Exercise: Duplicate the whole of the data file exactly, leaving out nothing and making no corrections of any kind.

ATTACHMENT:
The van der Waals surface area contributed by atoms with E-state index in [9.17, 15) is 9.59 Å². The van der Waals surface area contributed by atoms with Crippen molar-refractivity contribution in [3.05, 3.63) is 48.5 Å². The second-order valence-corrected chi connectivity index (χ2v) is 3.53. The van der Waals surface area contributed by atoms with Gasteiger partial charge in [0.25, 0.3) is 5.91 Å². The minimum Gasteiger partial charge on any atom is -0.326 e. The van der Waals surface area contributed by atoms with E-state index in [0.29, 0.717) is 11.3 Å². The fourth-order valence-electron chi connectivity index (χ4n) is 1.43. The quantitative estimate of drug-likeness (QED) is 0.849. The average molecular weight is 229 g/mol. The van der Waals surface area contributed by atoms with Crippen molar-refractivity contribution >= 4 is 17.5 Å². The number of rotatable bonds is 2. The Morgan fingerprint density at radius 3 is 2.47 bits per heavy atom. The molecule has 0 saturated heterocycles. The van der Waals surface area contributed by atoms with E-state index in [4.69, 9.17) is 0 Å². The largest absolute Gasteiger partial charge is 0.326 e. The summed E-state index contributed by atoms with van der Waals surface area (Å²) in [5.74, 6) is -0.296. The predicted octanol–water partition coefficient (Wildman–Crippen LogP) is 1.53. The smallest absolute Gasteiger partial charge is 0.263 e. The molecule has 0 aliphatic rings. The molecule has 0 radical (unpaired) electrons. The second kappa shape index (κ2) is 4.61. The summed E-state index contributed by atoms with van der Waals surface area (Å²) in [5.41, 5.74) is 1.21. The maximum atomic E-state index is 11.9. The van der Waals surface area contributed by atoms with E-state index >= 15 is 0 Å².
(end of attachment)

The van der Waals surface area contributed by atoms with E-state index in [9.17, 15) is 9.59 Å². The van der Waals surface area contributed by atoms with Crippen molar-refractivity contribution in [3.05, 3.63) is 48.5 Å². The second-order valence-corrected chi connectivity index (χ2v) is 3.53. The van der Waals surface area contributed by atoms with Gasteiger partial charge in [0.25, 0.3) is 5.91 Å². The minimum Gasteiger partial charge on any atom is -0.326 e. The van der Waals surface area contributed by atoms with E-state index in [0.29, 0.717) is 11.3 Å². The fourth-order valence-electron chi connectivity index (χ4n) is 1.43. The quantitative estimate of drug-likeness (QED) is 0.849. The average molecular weight is 229 g/mol. The van der Waals surface area contributed by atoms with Crippen molar-refractivity contribution >= 4 is 17.5 Å². The number of rotatable bonds is 2. The Morgan fingerprint density at radius 3 is 2.47 bits per heavy atom. The molecule has 0 saturated heterocycles. The van der Waals surface area contributed by atoms with E-state index in [4.69, 9.17) is 0 Å². The largest absolute Gasteiger partial charge is 0.326 e. The summed E-state index contributed by atoms with van der Waals surface area (Å²) in [5.74, 6) is -0.296. The predicted octanol–water partition coefficient (Wildman–Crippen LogP) is 1.53. The smallest absolute Gasteiger partial charge is 0.263 e. The molecule has 0 aliphatic rings. The molecule has 0 radical (unpaired) electrons. The second kappa shape index (κ2) is 4.61. The summed E-state index contributed by atoms with van der Waals surface area (Å²) in [5.41, 5.74) is 1.21. The maximum atomic E-state index is 11.9. The van der Waals surface area contributed by atoms with E-state index >= 15 is 0 Å².